"Over the course of the next few days, we were able to gain new understanding and respect for the lions we were photographing. We were always mindful that we didn’t want to harass them or intrude on their lives. However, we came to appreciate that lions are incredibly curious cats and full of the bravado that comes from being the Masai Mara’s top predator. This resulted in plenty more raucous games with the youngsters and some wonderful encounters with older individuals, who treated BeetleCam with nonchalant disdain, deliberately ignoring it as it manoeuvred around them. However, we also found that lions can be very unpredictable; every now and then one would deliver a powerful bite that bent metal and left us wincing. As a result, we never knew if the next encounter might be BeetleCam’s last." (link.  Click through and read the whole story.)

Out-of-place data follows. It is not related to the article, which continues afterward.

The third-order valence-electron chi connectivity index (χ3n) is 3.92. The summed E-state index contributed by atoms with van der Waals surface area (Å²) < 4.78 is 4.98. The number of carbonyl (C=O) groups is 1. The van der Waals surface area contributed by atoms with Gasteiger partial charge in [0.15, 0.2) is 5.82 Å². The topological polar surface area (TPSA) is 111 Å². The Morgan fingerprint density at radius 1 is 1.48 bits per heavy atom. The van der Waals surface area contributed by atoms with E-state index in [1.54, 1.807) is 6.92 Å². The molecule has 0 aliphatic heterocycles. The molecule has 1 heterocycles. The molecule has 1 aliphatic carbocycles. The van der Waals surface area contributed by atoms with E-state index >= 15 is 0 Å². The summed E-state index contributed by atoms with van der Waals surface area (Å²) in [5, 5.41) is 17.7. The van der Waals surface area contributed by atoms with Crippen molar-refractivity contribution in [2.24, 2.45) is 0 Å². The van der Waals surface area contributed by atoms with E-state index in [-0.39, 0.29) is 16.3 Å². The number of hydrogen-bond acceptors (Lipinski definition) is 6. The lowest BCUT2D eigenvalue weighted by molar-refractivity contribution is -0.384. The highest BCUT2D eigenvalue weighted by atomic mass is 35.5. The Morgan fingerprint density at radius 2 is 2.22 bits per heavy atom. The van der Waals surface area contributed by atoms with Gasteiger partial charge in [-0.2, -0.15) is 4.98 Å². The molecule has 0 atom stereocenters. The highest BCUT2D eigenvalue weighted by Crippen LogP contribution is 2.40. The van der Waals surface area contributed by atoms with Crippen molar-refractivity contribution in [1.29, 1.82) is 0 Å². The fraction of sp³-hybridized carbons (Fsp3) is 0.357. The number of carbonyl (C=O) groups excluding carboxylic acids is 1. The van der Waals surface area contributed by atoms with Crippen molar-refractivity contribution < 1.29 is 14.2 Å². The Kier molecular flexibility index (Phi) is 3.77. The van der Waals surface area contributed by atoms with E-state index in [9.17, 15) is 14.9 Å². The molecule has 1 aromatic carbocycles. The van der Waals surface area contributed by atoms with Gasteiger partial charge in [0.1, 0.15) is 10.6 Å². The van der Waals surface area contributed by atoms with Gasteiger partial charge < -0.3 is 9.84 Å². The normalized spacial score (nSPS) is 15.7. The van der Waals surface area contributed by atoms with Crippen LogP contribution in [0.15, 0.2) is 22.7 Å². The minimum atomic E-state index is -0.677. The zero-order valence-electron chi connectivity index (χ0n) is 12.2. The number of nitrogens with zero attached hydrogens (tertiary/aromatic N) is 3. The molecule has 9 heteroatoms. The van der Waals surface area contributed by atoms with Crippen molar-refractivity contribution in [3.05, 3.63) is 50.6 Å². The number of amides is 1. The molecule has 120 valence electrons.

If you had a remote trigger on your camera, could you camouflage it at your bird feeder, or in your garden, and sit quietly, waiting, for the right animal, and that perfect photo to come along?  Do you have the patience to do that?  Do you think a camera on a remote car would work, if you only wanted to get pictures of your pet cat or dog?  What precautions would you have to take?

Animating Amsterdam DNA

This post is about seeing the un-see-able, which technology is so good at helping us do.

There's an exhibition called Amsterdam DNA at the Amsterdam Museum, a 3D travel guide which takes you on a 45-minute historical tour of Amsterdam.